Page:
- Temperley, David. 2018. The Musical Language of Rock. New York, NYY, United States of America: Oxford University Press.
- Lucas, Olivia. 2016. “Loudness, Rhythm, and Environment: Analytical Issues in Extreme Metal.” Dissertation, Cambridge, Mass: Harvard.———. 2018. “‘So Complete in Beautiful Deformity’: Unexpected Beginnings and Rotated Riffs in Meshuggah’s ObZen.” Music Theory Online 24 (3). http://mtosmt.org/issues/mto.18.24.3/mto.18.24.3.lucas.html.
Pieslak, Jonathan. 2007. “Re-Casting Metal: Rhythm and Meter in the Music of Meshuggah.” Music Theory Spectrum 29 (2): 219–45. https://doi.org/10.1525/ mts.2007.29.2.219
Smialek, Eric. 2008. “Re-Thinking Metal Aesthetics: Complexity, Authenticity, and Audience in Meshuggah’s I and Catch 33.” Masters Thesis, Montreal: McGill University.
- https://www.reddit.com/r/BetweenTheBuriedAndMe/comments/18nsky/ the_guide_to_the_parallax_ii_future_sequence/
Examples of ABAC-AMPs: (from Calder’s master thesis)
Blood Incantation – Vitrification of Blood, first riff (3/4 + 5/4 + 3/4 + 6/4): https://www.youtube.com/watch?v=Ah1qrJjhDIs
Protest the Hero – Bloodmeat, first riff: https://www.youtube.com/watch?v=hzIWVFOLvLk
Cannibal Corpse – Staring Through the Eyes of the Dead, first riff: https://www.youtube.com/watch?v=dFTUkFyO4ro
The Faceless – Xenochrist, both breakdown riffs (3:38): https://www.youtube.com/watch?v=X135yzarhFQ
The Dillinger Escape Plan – 43% Burnt, breakdown riff
Meshuggah’s – The Demon’s Name is Surveillance: The song can be heard as an extended meditation on this construction, using several versions of a 1, 1-2, 1-2-3 pattern.
- Correction pieces of the riff from “Lay Your Ghosts to Rest” are not in 7/8 and 4/8; it is 4/4 – 4/4 – 7/8 – 4/4 and 4/4 – 4/4. +Silent flight parliament?
- Burnham, Scott. 2000. Beethoven Hero. 3. print., 1. pb. print. Princeton, NJ: Princeton Univ. Press.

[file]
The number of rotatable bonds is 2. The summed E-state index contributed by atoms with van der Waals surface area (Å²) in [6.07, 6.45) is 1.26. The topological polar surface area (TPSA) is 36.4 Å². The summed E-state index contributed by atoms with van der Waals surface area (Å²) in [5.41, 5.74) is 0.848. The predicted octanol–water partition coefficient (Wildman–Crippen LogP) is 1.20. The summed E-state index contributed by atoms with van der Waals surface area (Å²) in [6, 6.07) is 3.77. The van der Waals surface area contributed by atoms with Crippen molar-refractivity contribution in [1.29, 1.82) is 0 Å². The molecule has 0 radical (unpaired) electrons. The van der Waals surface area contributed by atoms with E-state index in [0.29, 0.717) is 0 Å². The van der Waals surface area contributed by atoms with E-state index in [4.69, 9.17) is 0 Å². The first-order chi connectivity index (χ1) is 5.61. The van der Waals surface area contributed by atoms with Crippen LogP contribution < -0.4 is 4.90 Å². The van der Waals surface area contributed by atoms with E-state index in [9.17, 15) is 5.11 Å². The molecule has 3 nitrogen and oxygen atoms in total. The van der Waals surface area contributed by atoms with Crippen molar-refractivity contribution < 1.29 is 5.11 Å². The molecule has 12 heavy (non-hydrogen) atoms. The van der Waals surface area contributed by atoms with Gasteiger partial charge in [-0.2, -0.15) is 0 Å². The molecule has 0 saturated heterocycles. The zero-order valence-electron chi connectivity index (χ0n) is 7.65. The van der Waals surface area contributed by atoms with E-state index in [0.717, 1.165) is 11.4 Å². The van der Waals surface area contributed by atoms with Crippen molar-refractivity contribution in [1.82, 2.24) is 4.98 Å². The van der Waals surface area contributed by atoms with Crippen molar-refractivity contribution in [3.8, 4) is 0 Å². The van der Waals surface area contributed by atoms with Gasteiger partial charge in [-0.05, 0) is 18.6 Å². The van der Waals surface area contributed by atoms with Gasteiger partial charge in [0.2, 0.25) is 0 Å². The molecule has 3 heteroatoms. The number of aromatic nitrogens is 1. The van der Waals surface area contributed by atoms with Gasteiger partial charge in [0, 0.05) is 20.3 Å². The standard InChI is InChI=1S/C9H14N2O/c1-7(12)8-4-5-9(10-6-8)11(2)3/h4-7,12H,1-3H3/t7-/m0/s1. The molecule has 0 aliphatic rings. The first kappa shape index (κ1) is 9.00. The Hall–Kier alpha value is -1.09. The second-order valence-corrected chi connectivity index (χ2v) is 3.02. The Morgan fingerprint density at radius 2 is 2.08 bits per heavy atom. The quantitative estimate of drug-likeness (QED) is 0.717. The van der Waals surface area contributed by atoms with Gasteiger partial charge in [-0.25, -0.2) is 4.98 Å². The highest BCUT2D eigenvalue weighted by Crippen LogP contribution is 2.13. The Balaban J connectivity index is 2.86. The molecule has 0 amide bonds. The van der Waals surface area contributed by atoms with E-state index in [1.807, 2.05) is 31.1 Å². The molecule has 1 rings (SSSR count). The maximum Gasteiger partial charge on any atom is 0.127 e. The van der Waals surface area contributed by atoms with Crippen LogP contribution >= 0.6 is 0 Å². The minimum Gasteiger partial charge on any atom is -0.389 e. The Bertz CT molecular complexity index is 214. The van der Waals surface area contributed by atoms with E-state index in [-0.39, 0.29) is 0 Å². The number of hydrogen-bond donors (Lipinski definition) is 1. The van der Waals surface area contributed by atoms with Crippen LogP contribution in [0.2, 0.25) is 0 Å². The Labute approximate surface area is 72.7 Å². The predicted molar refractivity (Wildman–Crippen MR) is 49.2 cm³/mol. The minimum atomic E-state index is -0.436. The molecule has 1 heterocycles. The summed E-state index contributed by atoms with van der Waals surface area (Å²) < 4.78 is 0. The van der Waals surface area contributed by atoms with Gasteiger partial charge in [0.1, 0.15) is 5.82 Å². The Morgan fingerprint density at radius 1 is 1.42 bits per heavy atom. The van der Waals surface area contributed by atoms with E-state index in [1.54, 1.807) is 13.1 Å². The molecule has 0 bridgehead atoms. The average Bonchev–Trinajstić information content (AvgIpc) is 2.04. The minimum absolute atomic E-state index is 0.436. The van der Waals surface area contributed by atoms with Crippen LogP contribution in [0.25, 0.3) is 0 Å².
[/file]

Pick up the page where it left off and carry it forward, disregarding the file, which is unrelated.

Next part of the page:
- The Mars Volta “Cassandra Gemini” from Frances the Mute
- He wanted to mention Wye Allenbrook in addition to Leonard Ratner and Kofi Agawu, and also Melanie Lowe and William Echard, the research of whom he cites when addressing topic theory.
- Overture 1812: It features cannons, not guns. (AC/DC did not come up with the idea)
- Huang, Hao, and Rachel Huang. 1994. “Billie Holiday and Tempo Rubato: Understanding Rhythmic Expressivity.” Annual Review of Jazz Studies 7: 181.
The song “Practice makes perfect”: https://www.youtube.com/watch?v=wSojqL8jDSk
- Winkler, Peter. 1997. “Writing Ghost Notes: The Poetics and Politics of Transcriptions.” In Keeping Score: Music, Disciplinarity, and Culture, edited by David Schwarz, Anahid Kassabian, and Lawrence Siegel, 169–203. Knowledge: Disciplinarity and Beyond. Charlottesville, VA: University of Virginia Press.
- Mynett, Mark. 2017. Metal Music Manual: Producing, Engineering, Mixing and Mastering Contemporary Heavy Music. New York ; London: Routledge.
- Stockhausen: https://en.wikipedia.org/wiki/Karlheinz_Stockhausen
- Huron, David. 2007. Sweet Anticipation: Music and the Psychology of Expectation. 1. MIT Press paperb. ed. A Bradford Book. Cambridge, Mass.: MIT Press.
Smialek, Eric. 2015. “Genre and Expression in Extreme Metal Music, ca. 1990-2015.” Dissertation, Montréal, QC. Canada: McGill University.
- Bertrand Russel: https://en.wikipedia.org/wiki/Bertrand_Russell
Theodor Adorno: https://en.wikipedia.org/wiki/Theodor_W._Adorno
De gustibus non est disputandum (and not disputandur): https://en.wikipedia.org/wiki/De_gustibus_non_est_disputandum
- Music theorists as crypto-platonists: Ford, Phil. 2019. “Style as Analysis.” In The Routledge Companion to Popular Music Analysis, edited by Ciro Scotto, Kenneth M. Smith, and John Brackett. Routledge Music Companions. Taylor and Francis Group.
- King Woodchuck mentioned in Smialek master’s thesis p91-98 and 123-126. (see footnote number 2)
- Meshuggah’s combustion with a click added: https://www.youtube.com/watch?v=YsYClJk8Zv4